Spring defoliator damage to shade trees
June 5, 2009 - Author: Dave Smitley, Michigan State University Extension, Department of Entomology
Editor’s note: This article is from the archives of the MSU Crop Advisory Team
Alerts. Check the label of any pesticide referenced to ensure your use is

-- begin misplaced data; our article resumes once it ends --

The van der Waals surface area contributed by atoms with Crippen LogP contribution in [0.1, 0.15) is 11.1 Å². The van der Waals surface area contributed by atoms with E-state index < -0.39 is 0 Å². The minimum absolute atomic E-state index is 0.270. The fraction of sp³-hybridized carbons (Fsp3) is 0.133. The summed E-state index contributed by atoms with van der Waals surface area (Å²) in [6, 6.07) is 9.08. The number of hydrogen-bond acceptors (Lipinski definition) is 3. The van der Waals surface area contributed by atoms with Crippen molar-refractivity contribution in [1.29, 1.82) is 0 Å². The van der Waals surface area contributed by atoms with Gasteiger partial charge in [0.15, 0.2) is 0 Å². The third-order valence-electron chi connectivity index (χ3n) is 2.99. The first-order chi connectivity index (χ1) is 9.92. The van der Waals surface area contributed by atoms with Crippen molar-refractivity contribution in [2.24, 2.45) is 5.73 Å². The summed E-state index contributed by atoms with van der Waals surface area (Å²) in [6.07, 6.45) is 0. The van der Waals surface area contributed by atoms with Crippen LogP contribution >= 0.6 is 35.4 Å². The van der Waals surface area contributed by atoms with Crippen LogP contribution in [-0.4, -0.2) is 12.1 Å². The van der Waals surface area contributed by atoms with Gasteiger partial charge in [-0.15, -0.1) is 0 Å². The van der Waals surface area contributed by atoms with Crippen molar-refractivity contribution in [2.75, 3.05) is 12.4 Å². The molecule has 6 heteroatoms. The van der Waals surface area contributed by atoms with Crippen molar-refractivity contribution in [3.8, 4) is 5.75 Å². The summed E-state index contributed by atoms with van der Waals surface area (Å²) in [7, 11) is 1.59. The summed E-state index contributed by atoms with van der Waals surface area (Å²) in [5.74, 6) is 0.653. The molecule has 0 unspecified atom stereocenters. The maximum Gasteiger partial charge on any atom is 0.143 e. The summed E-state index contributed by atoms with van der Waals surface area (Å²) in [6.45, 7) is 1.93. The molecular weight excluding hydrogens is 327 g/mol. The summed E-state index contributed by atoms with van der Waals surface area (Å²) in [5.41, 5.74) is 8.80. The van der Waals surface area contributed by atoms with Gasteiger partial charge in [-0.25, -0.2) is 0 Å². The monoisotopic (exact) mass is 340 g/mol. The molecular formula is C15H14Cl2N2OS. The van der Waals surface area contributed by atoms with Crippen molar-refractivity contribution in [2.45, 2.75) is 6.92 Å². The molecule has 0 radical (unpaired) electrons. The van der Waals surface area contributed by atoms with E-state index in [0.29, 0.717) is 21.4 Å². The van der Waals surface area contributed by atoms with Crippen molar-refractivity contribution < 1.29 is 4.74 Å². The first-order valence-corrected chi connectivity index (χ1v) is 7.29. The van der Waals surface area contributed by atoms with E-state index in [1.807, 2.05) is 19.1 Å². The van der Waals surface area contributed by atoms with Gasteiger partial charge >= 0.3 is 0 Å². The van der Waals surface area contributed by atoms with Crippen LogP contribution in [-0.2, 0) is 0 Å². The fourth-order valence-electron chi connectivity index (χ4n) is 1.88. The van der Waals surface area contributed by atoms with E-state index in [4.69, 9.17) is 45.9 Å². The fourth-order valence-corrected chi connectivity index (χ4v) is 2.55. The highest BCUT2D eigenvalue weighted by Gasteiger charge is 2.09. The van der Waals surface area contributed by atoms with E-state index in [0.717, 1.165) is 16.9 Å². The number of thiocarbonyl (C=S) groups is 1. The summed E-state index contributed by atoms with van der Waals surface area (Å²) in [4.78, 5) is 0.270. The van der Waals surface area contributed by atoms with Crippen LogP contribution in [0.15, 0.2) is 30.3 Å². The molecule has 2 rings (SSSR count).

Don’t get too excited by all the holes in your tree leaves, because caterpillar feeding damage does not affect tree health until more than 30 percent of the tree canopy is removed, and 30 percent canopy loss means that 1/3 of every leaf has been eaten, or 1/3 of all the leaves are gone. That level of feeding injury is rare and usually only happens with occasional outbreaks of gypsy moth, eastern tent caterpillar, forest tent caterpillar, fall webworms, orange-striped oakworm, mimosa webworm and a few others. Most of the feeding damage that I have seen on shade trees this week has been caused by spring and fall cankerworms. Cankerworms are caterpillars with only two or three pairs of fleshy prolegs instead of the standard five pairs of prolegs that most caterpillars have. This causes them to “inch” or “loop” when the walk, and is why many people call them inchworms or loopers. Cankerworms rarely cause enough feeding damage to hurt shade trees, and the same is true for a large group of caterpillar species that are often referred to as “spring defoliators.” Enjoy the inchworms and don’t worry about your tree.